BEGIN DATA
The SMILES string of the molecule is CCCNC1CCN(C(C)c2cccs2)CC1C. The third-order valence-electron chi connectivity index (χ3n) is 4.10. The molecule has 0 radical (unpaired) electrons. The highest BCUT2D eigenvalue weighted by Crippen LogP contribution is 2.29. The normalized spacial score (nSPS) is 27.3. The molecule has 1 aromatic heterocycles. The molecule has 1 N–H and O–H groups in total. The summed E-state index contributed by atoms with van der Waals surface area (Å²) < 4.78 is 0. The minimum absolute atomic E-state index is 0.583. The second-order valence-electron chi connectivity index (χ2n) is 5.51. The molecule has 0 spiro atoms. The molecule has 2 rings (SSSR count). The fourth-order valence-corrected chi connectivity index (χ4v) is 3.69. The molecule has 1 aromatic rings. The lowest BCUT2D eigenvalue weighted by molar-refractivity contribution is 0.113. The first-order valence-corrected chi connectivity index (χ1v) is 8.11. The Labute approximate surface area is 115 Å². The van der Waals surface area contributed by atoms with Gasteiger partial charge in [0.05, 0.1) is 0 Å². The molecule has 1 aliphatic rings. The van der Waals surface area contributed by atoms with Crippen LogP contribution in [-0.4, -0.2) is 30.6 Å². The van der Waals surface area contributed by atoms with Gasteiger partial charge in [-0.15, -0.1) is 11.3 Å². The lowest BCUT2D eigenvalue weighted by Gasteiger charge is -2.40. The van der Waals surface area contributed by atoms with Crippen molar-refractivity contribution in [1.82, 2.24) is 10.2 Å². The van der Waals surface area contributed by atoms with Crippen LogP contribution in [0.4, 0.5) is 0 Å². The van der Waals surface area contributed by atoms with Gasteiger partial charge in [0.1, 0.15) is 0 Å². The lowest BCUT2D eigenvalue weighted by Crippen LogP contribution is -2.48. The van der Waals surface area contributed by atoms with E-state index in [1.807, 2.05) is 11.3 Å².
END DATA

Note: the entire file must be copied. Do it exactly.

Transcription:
The SMILES string of the molecule is CCCNC1CCN(C(C)c2cccs2)CC1C. The third-order valence-electron chi connectivity index (χ3n) is 4.10. The molecule has 0 radical (unpaired) electrons. The highest BCUT2D eigenvalue weighted by Crippen LogP contribution is 2.29. The normalized spacial score (nSPS) is 27.3. The molecule has 1 aromatic heterocycles. The molecule has 1 N–H and O–H groups in total. The summed E-state index contributed by atoms with van der Waals surface area (Å²) < 4.78 is 0. The minimum absolute atomic E-state index is 0.583. The second-order valence-electron chi connectivity index (χ2n) is 5.51. The molecule has 0 spiro atoms. The molecule has 2 rings (SSSR count). The fourth-order valence-corrected chi connectivity index (χ4v) is 3.69. The molecule has 1 aromatic rings. The lowest BCUT2D eigenvalue weighted by molar-refractivity contribution is 0.113. The first-order valence-corrected chi connectivity index (χ1v) is 8.11. The Labute approximate surface area is 115 Å². The van der Waals surface area contributed by atoms with Gasteiger partial charge in [0.05, 0.1) is 0 Å². The molecule has 1 aliphatic rings. The van der Waals surface area contributed by atoms with Crippen LogP contribution in [-0.4, -0.2) is 30.6 Å². The van der Waals surface area contributed by atoms with Gasteiger partial charge in [-0.15, -0.1) is 11.3 Å². The lowest BCUT2D eigenvalue weighted by Gasteiger charge is -2.40. The van der Waals surface area contributed by atoms with Crippen molar-refractivity contribution in [1.82, 2.24) is 10.2 Å². The van der Waals surface area contributed by atoms with Crippen LogP contribution in [0.4, 0.5) is 0 Å². The van der Waals surface area contributed by atoms with Gasteiger partial charge in [0.1, 0.15) is 0 Å². The lowest BCUT2D eigenvalue weighted by Crippen LogP contribution is -2.48. The van der Waals surface area contributed by atoms with E-state index in [1.807, 2.05) is 11.3 Å².